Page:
I started modeling when I was about 14 years old. At the time, there were no internet agencies. You had to be with an agency or have some kind of actual representation. I worked for a local modeling agency for a couple years before branching out on my own. Going independent gives you more freedom, but the money is no where as good as when I had an agency.

You have a lot of sets with different hair colors. Blue, pink, red, blonde…which is your favorite look?

Hmmmm…well I guess I like them all in their own way. I tire of hair color pretty quickly and I am always excited to try something different. Although I love doing bright colors, it is not always fun (or convenient!) to stand out. The advantage to going blonde is that I can sort of blend in a bit easier…so I always seem to eventually return to my natural blonde color. At least for a bit.

What are some of your all-time favorite games?

Well, nostalgia often plays a big part in what I pick as far as my “favorites” go. The first series I ever played were the Kings Quest games on my grandmother’s Tandy computer. So I was sort of raised on RPGs. When Baldur’s Gate came out in the late 90’s, I really experienced my first great love. I probably played that game for two years straight; over and over again, I still compare every single RPG I play to Baldur’s Gate.

I also love Silent Hill 2. I’ll never forget the day I finished it and watched the ending where you find out what sort of man James really is. It blew my mind. The overall atmosphere and game play was incredibly surreal and enjoyable. Not to mention Pyramid Head! What an awesome bad guy.

Lastly, I’d have to go with Halo. I know it is sort of a cliché nowadays, particularly amongst Xbox users, but you have got to give credit where credit is due. The first Halo game had an amazing storyline and the Halo series has had such a huge impact on the younger generation of gamers. Every time I see some kids bouncing around and shooting on Call of Duty or Left 4 Dead, I immediately know they were raised on Halo. They play every FPS like they are Master Chief and in low gravity. It cracks me up.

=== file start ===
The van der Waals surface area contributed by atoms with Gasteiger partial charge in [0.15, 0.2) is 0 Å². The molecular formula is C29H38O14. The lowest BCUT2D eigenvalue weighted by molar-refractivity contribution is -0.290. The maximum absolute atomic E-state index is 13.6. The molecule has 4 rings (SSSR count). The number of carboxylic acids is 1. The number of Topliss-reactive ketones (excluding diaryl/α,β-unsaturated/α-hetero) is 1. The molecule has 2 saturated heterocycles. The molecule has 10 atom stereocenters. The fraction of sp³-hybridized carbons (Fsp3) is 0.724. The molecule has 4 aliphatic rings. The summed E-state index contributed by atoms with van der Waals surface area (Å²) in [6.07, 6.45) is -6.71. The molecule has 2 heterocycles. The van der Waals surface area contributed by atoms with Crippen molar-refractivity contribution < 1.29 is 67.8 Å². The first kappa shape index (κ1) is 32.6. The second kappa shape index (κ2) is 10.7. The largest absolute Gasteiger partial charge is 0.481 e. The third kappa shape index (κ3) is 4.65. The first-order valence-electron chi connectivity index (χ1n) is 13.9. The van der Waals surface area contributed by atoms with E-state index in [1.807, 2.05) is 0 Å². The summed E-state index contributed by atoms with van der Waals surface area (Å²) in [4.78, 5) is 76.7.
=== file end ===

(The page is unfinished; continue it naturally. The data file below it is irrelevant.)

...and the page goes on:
Which system do you prefer?

I am definitely an Xbox fan. I have most of the other systems as well; Wii, Playstation, etc…but I always go back to Xbox. I think it has to do with the size of the controller; I like a big controller. What can I say? I’m a “Size Queen!” Haha!

What are you currently playing?

I’ve been going back and forth between Halo 4 and Red Dead Redemption. I have a stack of RPGs piled up next to my computer that I hope to get around to when I have more time.

How’s Halo 4 stack up to previous games in the series in your opinion?

The storyline is great! Much more akin to the first Halo as far as that sort of thing goes. I enjoyed Halo 2 and 3 but the storylines and boards didn’t grip me enough to play them over and over again. I ended up finishing them and just putting them away. But I think I will most likely play through Halo 4 a few times before moving on.

It is also visually stunning. I am usually not too picky about graphics in games other than RPGs, but Halo 4 is definitely going to be setting the bar higher in the FPS realm.

Do you prefer playing games online or offline?

Offline. I take things way too personally. When I lose against a computer, I get a bit frustrated, walk away for a while, and then come back and try again. When I lose against a person, I am angry for days and fantasize about going to their house and kicking them hard in the shins before running off into the night. I just wasn’t designed to play well with others.

Are you into motion gaming at all?

A little bit. I was really into Wii when it first came out and then later got the Kinect. By then I started to lose interest. I work as a fitness instructor and aerialist, so by the time I get home at the end of the day, the last thing I want to do is jump around in front of my console. Sitting is so much better.

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SuicideGirl Gamer of the Week: Elea Suicide
SuicideGirl Gamer of the Week: Arroia Suicide
SuicideGirl Gamer of the Week: Frolic Suicide
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SuicideGirl Gamer of the Week: Fraise Suicide